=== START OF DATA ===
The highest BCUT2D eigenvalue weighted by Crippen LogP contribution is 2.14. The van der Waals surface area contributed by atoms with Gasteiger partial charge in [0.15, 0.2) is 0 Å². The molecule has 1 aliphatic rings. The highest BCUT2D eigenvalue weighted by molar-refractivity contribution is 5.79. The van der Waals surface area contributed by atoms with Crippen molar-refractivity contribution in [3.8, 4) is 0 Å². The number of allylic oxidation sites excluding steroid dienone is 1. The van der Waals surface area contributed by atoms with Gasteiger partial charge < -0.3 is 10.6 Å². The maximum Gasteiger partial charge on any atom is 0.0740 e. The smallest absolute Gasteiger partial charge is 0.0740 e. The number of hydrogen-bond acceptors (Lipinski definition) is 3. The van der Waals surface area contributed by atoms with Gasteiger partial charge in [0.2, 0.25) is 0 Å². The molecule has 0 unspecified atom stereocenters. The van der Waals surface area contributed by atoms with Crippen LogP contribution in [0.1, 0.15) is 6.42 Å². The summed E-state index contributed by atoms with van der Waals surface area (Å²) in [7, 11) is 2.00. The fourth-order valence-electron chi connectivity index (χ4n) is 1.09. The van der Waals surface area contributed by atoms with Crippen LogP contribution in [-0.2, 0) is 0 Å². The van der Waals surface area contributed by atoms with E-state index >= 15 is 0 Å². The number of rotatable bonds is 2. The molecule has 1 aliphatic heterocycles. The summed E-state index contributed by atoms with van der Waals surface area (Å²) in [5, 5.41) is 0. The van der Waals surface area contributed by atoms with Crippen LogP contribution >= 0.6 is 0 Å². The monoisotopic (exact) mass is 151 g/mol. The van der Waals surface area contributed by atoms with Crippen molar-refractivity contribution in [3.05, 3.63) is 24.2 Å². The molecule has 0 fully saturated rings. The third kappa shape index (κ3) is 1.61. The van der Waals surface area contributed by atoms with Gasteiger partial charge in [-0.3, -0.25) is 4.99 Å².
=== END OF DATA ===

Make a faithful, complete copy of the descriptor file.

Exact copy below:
The highest BCUT2D eigenvalue weighted by Crippen LogP contribution is 2.14. The van der Waals surface area contributed by atoms with Gasteiger partial charge in [0.15, 0.2) is 0 Å². The molecule has 1 aliphatic rings. The highest BCUT2D eigenvalue weighted by molar-refractivity contribution is 5.79. The van der Waals surface area contributed by atoms with Crippen molar-refractivity contribution in [3.8, 4) is 0 Å². The number of allylic oxidation sites excluding steroid dienone is 1. The van der Waals surface area contributed by atoms with Gasteiger partial charge < -0.3 is 10.6 Å². The maximum Gasteiger partial charge on any atom is 0.0740 e. The smallest absolute Gasteiger partial charge is 0.0740 e. The number of hydrogen-bond acceptors (Lipinski definition) is 3. The van der Waals surface area contributed by atoms with Gasteiger partial charge in [0.2, 0.25) is 0 Å². The molecule has 0 unspecified atom stereocenters. The van der Waals surface area contributed by atoms with Crippen LogP contribution in [0.1, 0.15) is 6.42 Å². The summed E-state index contributed by atoms with van der Waals surface area (Å²) in [7, 11) is 2.00. The fourth-order valence-electron chi connectivity index (χ4n) is 1.09. The van der Waals surface area contributed by atoms with Crippen LogP contribution in [-0.2, 0) is 0 Å². The van der Waals surface area contributed by atoms with E-state index >= 15 is 0 Å². The number of rotatable bonds is 2. The molecule has 1 aliphatic heterocycles. The summed E-state index contributed by atoms with van der Waals surface area (Å²) in [5, 5.41) is 0. The van der Waals surface area contributed by atoms with Crippen LogP contribution >= 0.6 is 0 Å². The monoisotopic (exact) mass is 151 g/mol. The van der Waals surface area contributed by atoms with Crippen molar-refractivity contribution in [3.05, 3.63) is 24.2 Å². The molecule has 0 fully saturated rings. The third kappa shape index (κ3) is 1.61. The van der Waals surface area contributed by atoms with Gasteiger partial charge in [-0.3, -0.25) is 4.99 Å².